Family members of the legendary leader, Nelson Mandela have not contested his 40-page will, according to Deputy Chief Justice Dikgang Moseneke who briefed the media in Johannesburg after the will was read to the family this morning. Flanked by Mandela’s lawyer and long-time friend, George Bizos and Professor Njabulo Ndebele, chairperson of The Mandela Rhodes Foundation, Judge Moseneke said it was “an occasion charged with emotions.” Because the will was so lengthy, it took longer to read than expected. He added that members of the family had sought certain “clarifications” to the will, but no contest had been lodged. The will was “read, registered and accepted,” he said.
It was revealed at the press conference, attended by international and local media, that Nelson Mandela’s estate has been provisionally estimated at R46 million (more than $4 million). Judge Moseneke said they had done a “commonsensical assessment” of his assets, but it may not be accurate. The assessment was based on “rough and ready estimates,” he said, and excluded royalties which are “prospective,” as well as the assets that are in the three family trusts, the Nelson Mandela Trust, the Mandela Trust, and the Nelson Rolihlahla Family Trust.
During the former president’s long illness prior to his death, there were bitter fights between members of the family over issues as varied as artworks and graves. His two daughters Zenani and Makaziwe tried to snatch control of one of the family trusts that is estimated to manage about $2.4 million in artwork royalties copyrighted to the Nelson Mandela name. His daughters were also said to have argued openly about the inheritance of furniture in Mandela’s Houghton home. More recently, his oldest surviving son, Makaziwe and grandson Mandla battled about the Mandela burial plot, and Mandla was accused of exhuming bodies and reburying them elsewhere. There were also reports that some members of the family might challenge the will; but so far it has not been contested by anyone.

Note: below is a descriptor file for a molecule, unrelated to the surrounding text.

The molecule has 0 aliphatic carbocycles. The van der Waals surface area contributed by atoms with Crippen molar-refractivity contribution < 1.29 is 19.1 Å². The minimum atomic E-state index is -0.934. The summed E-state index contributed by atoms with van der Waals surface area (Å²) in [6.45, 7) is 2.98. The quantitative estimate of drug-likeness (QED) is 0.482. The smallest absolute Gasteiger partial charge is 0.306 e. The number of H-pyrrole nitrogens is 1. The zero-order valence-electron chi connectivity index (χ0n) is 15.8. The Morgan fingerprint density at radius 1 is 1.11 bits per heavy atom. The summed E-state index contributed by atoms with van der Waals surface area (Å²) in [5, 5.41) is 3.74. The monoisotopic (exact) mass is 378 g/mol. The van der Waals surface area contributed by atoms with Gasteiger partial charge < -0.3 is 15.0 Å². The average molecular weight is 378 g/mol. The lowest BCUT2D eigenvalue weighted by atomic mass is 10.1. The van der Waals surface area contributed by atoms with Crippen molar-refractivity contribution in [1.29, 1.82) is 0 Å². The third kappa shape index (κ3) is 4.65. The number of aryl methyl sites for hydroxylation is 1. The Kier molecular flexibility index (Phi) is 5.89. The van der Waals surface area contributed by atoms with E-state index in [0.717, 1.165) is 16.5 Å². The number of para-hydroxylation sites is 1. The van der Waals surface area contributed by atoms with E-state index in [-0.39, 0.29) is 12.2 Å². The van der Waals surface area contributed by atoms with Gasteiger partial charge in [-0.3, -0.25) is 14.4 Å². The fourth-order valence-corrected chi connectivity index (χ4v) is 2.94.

Mandela was married to his third wife, Graça Machel at the time of his death last year. Because they were married in community of property, she is entitled to half of the estate. However she has a choice that has to be decided within 90 days. Either she can take specified assets (including several properties in Mozambique) listed subject to certain suspensive conditions – in which case she must agree to “waive all and any rights to (further claims to) the estate”; or she can claim “exactly half of the estate.” Three South African properties were mentioned in the will: the Houghton house, the Mandela’s Xunu home, and a property in Umtata.
Judge Moseneke said he did not know where Graça Machel was planning to live. However, according to the summary of the will issued to the media, the Houghton house will be a “place of gathering” for the Mandela clan to “maintain its unity long after my death.” It would also be used by his late son, Makgatho’s family.
In addition to the long list of family members, including his two previous wives, Evelyn Wase and Winnie Madikizela Mandela, children, grandchildren and great-grandchildren, Mandela left R50,000 (about $4,000) to a personal staff members including his former secretary, Zelda la Grange. He also left about R1 million (about $90,000) to both the Witwatersrand and Fort Hare universities, and about R100,000 (about $9,000) each to a school in Qunu and another in Orlando West. The African National Congress is set to receive royalties from the estate, expressly to promote “principles of reconciliation” and policies of the party.
During his lifetime, Mandela loaned each of his children an amount of R3 million (about $270 000); those who have not repaid the money will have the debt scrapped.
Judge Moseneke said it was very important that there was “full transparency” in the handling of Nelson Mandela’s estate. For this reason it had been read “from page to page” to all descendants and family members, as well as members of his staff. The media was issued with an executive summary of the will because it was considered to be of “extensive public interest.” If the will is to be contested by anyone, this must be done within 90 days.
By Penny Swift